By employing a highly sensitive, high-throughput and specific miRCURY™ LNA microarray platform, miRNA expression profiles for testicular tissues were determined from 3 patients with NOA and 2 controls. Among all human miRNAs spotted on the chip, genes were considered to have significant differential expression if they were up- or down-regulated at least two-fold. A total of 173 miRNAs were found to be differentially expressed in NOA patients compared to controls, with 19 up-regulated miRNAs (See additional file 1: Table S1 for Differentially up-regulated miRNAs in NOA patients.) and 154 differentially down-regulated (See additional file 2: Table S2 for Differentially down-regulated miRNAs in NOA patients.). Based on these differentially expressed miRNAs, a tree with clear distinction between control males and NOA patients was generated by cluster analysis (Fig. 1). In addition, at least 7.8% (12) of the 154 differentially down-regulated miRNAs appear to be the testicular miRNAs (Table 2), contrasted with the expression profiles of the mouse testicular miRNAs reported previously .
To confirm the results obtained by microarray analysis, quantitative real-time RT-PCR analysis of normal and NOA testicular samples was performed for miR-302a, miR-491-3p, miR-520d-3p and miR-383. Real-time PCR confirmed microarray analysis results: expression of miR-302a and miR-491-3p was up-regulated (Fig. 2) and miR-520d-3p and miR-383 was down-regulated (Fig. 2) in patients with NOA. Furthermore, in situ hybridization data were also verified microarray analysis results: miR-383 expression (major in primary spermatocyte) levels were found to be down-regulated in patients with NOA (Fig. 3).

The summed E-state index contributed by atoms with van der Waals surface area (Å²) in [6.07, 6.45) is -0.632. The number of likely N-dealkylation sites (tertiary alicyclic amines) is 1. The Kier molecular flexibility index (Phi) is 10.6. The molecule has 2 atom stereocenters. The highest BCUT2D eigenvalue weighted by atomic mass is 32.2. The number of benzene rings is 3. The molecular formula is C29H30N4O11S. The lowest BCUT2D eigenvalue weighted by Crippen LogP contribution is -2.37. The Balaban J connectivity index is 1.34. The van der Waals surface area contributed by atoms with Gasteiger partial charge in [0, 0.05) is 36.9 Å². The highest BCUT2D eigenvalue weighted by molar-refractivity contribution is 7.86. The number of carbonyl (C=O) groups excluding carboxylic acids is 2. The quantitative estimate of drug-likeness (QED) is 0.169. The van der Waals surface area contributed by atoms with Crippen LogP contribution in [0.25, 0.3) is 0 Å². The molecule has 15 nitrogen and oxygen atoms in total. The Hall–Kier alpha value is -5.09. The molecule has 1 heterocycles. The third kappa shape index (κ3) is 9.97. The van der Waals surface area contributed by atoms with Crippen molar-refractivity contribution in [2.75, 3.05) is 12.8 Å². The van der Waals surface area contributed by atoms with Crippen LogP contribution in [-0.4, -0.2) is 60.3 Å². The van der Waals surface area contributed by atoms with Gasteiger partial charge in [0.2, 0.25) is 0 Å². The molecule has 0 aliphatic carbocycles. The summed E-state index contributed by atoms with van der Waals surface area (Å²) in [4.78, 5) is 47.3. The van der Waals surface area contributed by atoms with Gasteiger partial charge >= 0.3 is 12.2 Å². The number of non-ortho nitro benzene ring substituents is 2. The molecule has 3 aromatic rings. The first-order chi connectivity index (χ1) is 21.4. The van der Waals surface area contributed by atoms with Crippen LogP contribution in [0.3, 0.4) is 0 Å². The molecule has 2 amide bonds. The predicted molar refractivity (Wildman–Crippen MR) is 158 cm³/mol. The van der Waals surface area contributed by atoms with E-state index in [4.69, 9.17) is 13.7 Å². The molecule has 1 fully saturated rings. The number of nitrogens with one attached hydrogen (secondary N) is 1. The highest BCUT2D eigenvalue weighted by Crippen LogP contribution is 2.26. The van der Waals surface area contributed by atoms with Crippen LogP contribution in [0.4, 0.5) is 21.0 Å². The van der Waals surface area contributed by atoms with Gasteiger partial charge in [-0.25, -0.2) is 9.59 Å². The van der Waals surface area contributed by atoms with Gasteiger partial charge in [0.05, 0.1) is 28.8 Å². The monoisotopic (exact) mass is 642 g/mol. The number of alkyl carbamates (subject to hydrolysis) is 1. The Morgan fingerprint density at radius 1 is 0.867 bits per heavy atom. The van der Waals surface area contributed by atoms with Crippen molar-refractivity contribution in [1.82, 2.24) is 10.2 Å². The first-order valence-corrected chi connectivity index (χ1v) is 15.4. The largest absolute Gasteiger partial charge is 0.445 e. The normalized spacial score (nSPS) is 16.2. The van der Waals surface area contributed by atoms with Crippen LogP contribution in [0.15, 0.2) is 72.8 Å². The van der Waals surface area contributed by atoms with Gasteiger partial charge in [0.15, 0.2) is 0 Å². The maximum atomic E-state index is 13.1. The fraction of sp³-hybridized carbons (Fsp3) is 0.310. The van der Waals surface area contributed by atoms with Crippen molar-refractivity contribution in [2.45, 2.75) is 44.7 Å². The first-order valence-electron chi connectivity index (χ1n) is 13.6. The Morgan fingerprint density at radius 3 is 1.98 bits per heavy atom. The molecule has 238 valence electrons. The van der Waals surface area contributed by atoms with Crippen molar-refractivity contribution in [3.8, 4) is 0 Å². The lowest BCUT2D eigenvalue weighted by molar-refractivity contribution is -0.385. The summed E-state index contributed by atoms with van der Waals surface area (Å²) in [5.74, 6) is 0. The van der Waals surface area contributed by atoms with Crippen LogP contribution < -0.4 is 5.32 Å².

Genomic location of differentially expressed miRNAs
Chromosomal locations of miRNA genes have frequently provided important insight into the roles of miRNAs in specific diseases. By mapping differentially expressed miRNA genes onto the chromosomes, genes encoding down-regulated miRNAs were found on all chromosomes but the Y chromosome (Fig. 4A; also see additional file 2: Table S2 for Differentially down-regulated miRNAs in NOA patients.). Of all the chromosomes, chromosomes 14, 19 and X appear to contain the most down-regulated miRNA genes (a total of 62 miRNAs; 35.6%). Chromosomes 10, 16 and 21 contained only one down-regulated miRNA gene. The most up-regulated miRNA genes were located on chromosome 17. Notably, miR-663 was located on chromosome 20 ph (the heterochromatic region on the p arm), in which the genes are usually transcriptionally silent .